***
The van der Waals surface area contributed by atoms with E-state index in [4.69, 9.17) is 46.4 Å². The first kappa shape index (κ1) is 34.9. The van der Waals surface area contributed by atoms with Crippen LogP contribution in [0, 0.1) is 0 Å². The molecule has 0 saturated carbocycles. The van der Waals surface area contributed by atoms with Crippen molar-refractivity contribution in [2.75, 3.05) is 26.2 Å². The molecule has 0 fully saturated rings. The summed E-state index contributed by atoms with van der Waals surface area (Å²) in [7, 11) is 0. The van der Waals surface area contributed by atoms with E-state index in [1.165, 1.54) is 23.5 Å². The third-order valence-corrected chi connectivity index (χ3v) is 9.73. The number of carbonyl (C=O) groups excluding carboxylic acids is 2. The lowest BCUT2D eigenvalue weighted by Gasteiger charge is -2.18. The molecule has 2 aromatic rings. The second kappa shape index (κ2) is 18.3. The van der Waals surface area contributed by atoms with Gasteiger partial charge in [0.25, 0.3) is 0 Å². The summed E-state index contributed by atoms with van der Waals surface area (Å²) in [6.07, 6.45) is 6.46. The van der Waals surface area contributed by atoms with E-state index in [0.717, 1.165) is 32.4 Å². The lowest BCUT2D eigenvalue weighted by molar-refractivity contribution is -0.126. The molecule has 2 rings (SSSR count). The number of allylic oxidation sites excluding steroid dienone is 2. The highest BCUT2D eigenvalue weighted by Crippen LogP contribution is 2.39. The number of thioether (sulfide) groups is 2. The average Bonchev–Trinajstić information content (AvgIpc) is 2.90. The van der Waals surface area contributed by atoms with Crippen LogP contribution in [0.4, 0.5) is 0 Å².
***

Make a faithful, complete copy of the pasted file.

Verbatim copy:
The van der Waals surface area contributed by atoms with E-state index in [4.69, 9.17) is 46.4 Å². The first kappa shape index (κ1) is 34.9. The van der Waals surface area contributed by atoms with Crippen LogP contribution in [0, 0.1) is 0 Å². The molecule has 0 saturated carbocycles. The van der Waals surface area contributed by atoms with Crippen molar-refractivity contribution in [2.75, 3.05) is 26.2 Å². The molecule has 0 fully saturated rings. The summed E-state index contributed by atoms with van der Waals surface area (Å²) in [7, 11) is 0. The van der Waals surface area contributed by atoms with E-state index in [1.165, 1.54) is 23.5 Å². The third-order valence-corrected chi connectivity index (χ3v) is 9.73. The number of carbonyl (C=O) groups excluding carboxylic acids is 2. The lowest BCUT2D eigenvalue weighted by Gasteiger charge is -2.18. The molecule has 2 aromatic rings. The second kappa shape index (κ2) is 18.3. The van der Waals surface area contributed by atoms with Gasteiger partial charge in [0.25, 0.3) is 0 Å². The summed E-state index contributed by atoms with van der Waals surface area (Å²) in [6.07, 6.45) is 6.46. The van der Waals surface area contributed by atoms with E-state index in [0.717, 1.165) is 32.4 Å². The lowest BCUT2D eigenvalue weighted by molar-refractivity contribution is -0.126. The molecule has 2 rings (SSSR count). The number of allylic oxidation sites excluding steroid dienone is 2. The highest BCUT2D eigenvalue weighted by Crippen LogP contribution is 2.39. The number of thioether (sulfide) groups is 2. The average Bonchev–Trinajstić information content (AvgIpc) is 2.90. The van der Waals surface area contributed by atoms with Crippen LogP contribution in [0.4, 0.5) is 0 Å².